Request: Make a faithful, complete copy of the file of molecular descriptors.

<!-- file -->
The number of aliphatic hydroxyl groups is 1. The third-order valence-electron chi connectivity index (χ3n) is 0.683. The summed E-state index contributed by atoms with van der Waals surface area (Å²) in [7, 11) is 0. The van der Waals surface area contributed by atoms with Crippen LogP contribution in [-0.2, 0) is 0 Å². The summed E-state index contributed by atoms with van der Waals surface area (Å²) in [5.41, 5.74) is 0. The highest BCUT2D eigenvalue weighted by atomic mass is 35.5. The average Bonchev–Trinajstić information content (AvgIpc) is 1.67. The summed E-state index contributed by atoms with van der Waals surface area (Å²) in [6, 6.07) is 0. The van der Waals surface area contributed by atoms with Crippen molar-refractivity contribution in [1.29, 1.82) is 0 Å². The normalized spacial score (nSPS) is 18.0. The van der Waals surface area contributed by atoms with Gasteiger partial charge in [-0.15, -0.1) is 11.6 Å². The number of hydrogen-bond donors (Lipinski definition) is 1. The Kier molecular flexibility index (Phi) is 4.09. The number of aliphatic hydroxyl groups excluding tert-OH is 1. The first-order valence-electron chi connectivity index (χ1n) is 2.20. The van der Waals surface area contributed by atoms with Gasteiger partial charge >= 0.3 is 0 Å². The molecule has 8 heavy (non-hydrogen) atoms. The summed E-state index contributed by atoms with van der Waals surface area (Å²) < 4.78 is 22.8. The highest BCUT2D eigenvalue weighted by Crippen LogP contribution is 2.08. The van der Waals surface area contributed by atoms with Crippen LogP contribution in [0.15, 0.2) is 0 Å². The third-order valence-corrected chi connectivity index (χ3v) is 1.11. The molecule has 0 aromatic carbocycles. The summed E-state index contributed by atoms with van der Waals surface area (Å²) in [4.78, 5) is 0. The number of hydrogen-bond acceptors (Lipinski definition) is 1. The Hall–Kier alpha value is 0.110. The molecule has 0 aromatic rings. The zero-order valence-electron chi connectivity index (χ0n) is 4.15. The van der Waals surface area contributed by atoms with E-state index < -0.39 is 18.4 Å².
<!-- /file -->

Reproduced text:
The number of aliphatic hydroxyl groups is 1. The third-order valence-electron chi connectivity index (χ3n) is 0.683. The summed E-state index contributed by atoms with van der Waals surface area (Å²) in [7, 11) is 0. The van der Waals surface area contributed by atoms with Crippen LogP contribution in [-0.2, 0) is 0 Å². The summed E-state index contributed by atoms with van der Waals surface area (Å²) in [5.41, 5.74) is 0. The highest BCUT2D eigenvalue weighted by atomic mass is 35.5. The average Bonchev–Trinajstić information content (AvgIpc) is 1.67. The summed E-state index contributed by atoms with van der Waals surface area (Å²) in [6, 6.07) is 0. The van der Waals surface area contributed by atoms with Crippen molar-refractivity contribution in [1.29, 1.82) is 0 Å². The normalized spacial score (nSPS) is 18.0. The van der Waals surface area contributed by atoms with Gasteiger partial charge in [-0.15, -0.1) is 11.6 Å². The number of hydrogen-bond donors (Lipinski definition) is 1. The Kier molecular flexibility index (Phi) is 4.09. The number of aliphatic hydroxyl groups excluding tert-OH is 1. The first-order valence-electron chi connectivity index (χ1n) is 2.20. The van der Waals surface area contributed by atoms with Gasteiger partial charge >= 0.3 is 0 Å². The molecule has 8 heavy (non-hydrogen) atoms. The summed E-state index contributed by atoms with van der Waals surface area (Å²) < 4.78 is 22.8. The highest BCUT2D eigenvalue weighted by Crippen LogP contribution is 2.08. The van der Waals surface area contributed by atoms with Crippen LogP contribution in [0.15, 0.2) is 0 Å². The third-order valence-corrected chi connectivity index (χ3v) is 1.11. The molecule has 0 aromatic carbocycles. The summed E-state index contributed by atoms with van der Waals surface area (Å²) in [4.78, 5) is 0. The number of hydrogen-bond acceptors (Lipinski definition) is 1. The Hall–Kier alpha value is 0.110. The molecule has 0 aromatic rings. The zero-order valence-electron chi connectivity index (χ0n) is 4.15. The van der Waals surface area contributed by atoms with E-state index < -0.39 is 18.4 Å².